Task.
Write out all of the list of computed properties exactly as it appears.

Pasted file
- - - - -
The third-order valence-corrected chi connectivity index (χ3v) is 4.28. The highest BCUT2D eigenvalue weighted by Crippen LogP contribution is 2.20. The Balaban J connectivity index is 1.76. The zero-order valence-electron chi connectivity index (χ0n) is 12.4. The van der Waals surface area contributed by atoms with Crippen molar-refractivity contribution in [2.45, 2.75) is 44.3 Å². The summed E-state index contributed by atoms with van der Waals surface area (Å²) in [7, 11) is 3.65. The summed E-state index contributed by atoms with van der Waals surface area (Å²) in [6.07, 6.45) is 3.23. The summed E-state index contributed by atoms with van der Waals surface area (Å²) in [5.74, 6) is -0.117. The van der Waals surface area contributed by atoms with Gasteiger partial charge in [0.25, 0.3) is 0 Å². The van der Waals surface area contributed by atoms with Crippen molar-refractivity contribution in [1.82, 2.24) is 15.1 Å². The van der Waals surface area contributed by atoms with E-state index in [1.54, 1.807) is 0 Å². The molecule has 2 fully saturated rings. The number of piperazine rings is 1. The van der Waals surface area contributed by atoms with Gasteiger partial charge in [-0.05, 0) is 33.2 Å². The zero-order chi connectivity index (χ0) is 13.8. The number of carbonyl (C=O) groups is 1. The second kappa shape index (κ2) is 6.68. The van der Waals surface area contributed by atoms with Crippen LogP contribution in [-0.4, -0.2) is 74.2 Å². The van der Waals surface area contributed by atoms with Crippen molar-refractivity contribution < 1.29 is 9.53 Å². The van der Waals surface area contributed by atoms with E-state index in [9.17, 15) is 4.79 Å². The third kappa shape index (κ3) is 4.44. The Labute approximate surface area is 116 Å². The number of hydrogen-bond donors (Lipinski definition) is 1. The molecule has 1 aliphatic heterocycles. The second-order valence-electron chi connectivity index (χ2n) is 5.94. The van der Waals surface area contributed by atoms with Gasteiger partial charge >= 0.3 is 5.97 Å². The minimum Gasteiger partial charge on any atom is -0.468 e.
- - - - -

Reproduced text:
The third-order valence-corrected chi connectivity index (χ3v) is 4.28. The highest BCUT2D eigenvalue weighted by Crippen LogP contribution is 2.20. The Balaban J connectivity index is 1.76. The zero-order valence-electron chi connectivity index (χ0n) is 12.4. The van der Waals surface area contributed by atoms with Crippen molar-refractivity contribution in [2.45, 2.75) is 44.3 Å². The summed E-state index contributed by atoms with van der Waals surface area (Å²) in [7, 11) is 3.65. The summed E-state index contributed by atoms with van der Waals surface area (Å²) in [6.07, 6.45) is 3.23. The summed E-state index contributed by atoms with van der Waals surface area (Å²) in [5.74, 6) is -0.117. The van der Waals surface area contributed by atoms with Gasteiger partial charge in [0.25, 0.3) is 0 Å². The van der Waals surface area contributed by atoms with Crippen molar-refractivity contribution in [1.82, 2.24) is 15.1 Å². The van der Waals surface area contributed by atoms with E-state index in [1.54, 1.807) is 0 Å². The molecule has 2 fully saturated rings. The number of piperazine rings is 1. The van der Waals surface area contributed by atoms with Gasteiger partial charge in [-0.05, 0) is 33.2 Å². The zero-order chi connectivity index (χ0) is 13.8. The number of carbonyl (C=O) groups is 1. The second kappa shape index (κ2) is 6.68. The van der Waals surface area contributed by atoms with Crippen LogP contribution in [-0.4, -0.2) is 74.2 Å². The van der Waals surface area contributed by atoms with Crippen molar-refractivity contribution < 1.29 is 9.53 Å². The van der Waals surface area contributed by atoms with E-state index in [9.17, 15) is 4.79 Å². The third kappa shape index (κ3) is 4.44. The Labute approximate surface area is 116 Å². The number of hydrogen-bond donors (Lipinski definition) is 1. The molecule has 1 aliphatic heterocycles. The second-order valence-electron chi connectivity index (χ2n) is 5.94. The van der Waals surface area contributed by atoms with Gasteiger partial charge >= 0.3 is 5.97 Å². The minimum Gasteiger partial charge on any atom is -0.468 e.